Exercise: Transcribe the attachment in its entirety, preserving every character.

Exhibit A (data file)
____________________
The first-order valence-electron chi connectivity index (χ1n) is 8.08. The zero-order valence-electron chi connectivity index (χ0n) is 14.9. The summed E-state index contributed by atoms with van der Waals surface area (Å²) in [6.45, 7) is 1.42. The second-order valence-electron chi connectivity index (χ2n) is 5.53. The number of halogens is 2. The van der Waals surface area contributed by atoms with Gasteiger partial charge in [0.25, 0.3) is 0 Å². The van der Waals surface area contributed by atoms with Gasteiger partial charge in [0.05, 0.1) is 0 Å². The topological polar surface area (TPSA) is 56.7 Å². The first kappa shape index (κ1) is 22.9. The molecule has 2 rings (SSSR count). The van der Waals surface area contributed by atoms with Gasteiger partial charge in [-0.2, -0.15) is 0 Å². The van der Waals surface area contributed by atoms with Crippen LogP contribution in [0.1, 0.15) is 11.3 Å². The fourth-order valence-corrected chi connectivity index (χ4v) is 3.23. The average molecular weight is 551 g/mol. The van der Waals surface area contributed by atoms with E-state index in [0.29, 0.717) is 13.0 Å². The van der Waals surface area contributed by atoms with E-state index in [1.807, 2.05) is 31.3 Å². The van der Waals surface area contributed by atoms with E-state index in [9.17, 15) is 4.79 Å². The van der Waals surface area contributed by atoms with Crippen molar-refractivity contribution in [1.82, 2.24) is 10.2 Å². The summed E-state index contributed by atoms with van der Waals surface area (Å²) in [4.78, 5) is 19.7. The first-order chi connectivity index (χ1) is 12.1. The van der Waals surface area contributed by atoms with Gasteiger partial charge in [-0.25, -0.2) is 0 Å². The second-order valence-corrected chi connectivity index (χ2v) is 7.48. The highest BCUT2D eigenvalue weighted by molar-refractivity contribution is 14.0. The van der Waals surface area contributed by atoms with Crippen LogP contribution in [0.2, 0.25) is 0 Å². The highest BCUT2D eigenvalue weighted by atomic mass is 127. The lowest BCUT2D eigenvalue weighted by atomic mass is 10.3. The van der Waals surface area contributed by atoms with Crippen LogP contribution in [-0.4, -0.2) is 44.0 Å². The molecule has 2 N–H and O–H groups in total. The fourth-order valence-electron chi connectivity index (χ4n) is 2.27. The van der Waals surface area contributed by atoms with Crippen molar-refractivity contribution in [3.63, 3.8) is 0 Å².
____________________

The first-order valence-electron chi connectivity index (χ1n) is 8.08. The zero-order valence-electron chi connectivity index (χ0n) is 14.9. The summed E-state index contributed by atoms with van der Waals surface area (Å²) in [6.45, 7) is 1.42. The second-order valence-electron chi connectivity index (χ2n) is 5.53. The number of halogens is 2. The van der Waals surface area contributed by atoms with Gasteiger partial charge in [0.25, 0.3) is 0 Å². The van der Waals surface area contributed by atoms with Gasteiger partial charge in [0.05, 0.1) is 0 Å². The topological polar surface area (TPSA) is 56.7 Å². The first kappa shape index (κ1) is 22.9. The molecule has 2 rings (SSSR count). The van der Waals surface area contributed by atoms with Gasteiger partial charge in [-0.2, -0.15) is 0 Å². The van der Waals surface area contributed by atoms with Crippen LogP contribution in [0.1, 0.15) is 11.3 Å². The fourth-order valence-corrected chi connectivity index (χ4v) is 3.23. The average molecular weight is 551 g/mol. The van der Waals surface area contributed by atoms with E-state index in [0.29, 0.717) is 13.0 Å². The van der Waals surface area contributed by atoms with E-state index in [1.807, 2.05) is 31.3 Å². The van der Waals surface area contributed by atoms with E-state index in [9.17, 15) is 4.79 Å². The van der Waals surface area contributed by atoms with Crippen molar-refractivity contribution in [1.82, 2.24) is 10.2 Å². The summed E-state index contributed by atoms with van der Waals surface area (Å²) in [4.78, 5) is 19.7. The first-order chi connectivity index (χ1) is 12.1. The van der Waals surface area contributed by atoms with Gasteiger partial charge in [-0.25, -0.2) is 0 Å². The second-order valence-corrected chi connectivity index (χ2v) is 7.48. The highest BCUT2D eigenvalue weighted by molar-refractivity contribution is 14.0. The van der Waals surface area contributed by atoms with Crippen LogP contribution in [0.2, 0.25) is 0 Å². The highest BCUT2D eigenvalue weighted by atomic mass is 127. The lowest BCUT2D eigenvalue weighted by atomic mass is 10.3. The van der Waals surface area contributed by atoms with Crippen LogP contribution in [-0.4, -0.2) is 44.0 Å². The molecule has 2 N–H and O–H groups in total. The fourth-order valence-electron chi connectivity index (χ4n) is 2.27. The van der Waals surface area contributed by atoms with Crippen molar-refractivity contribution in [3.63, 3.8) is 0 Å².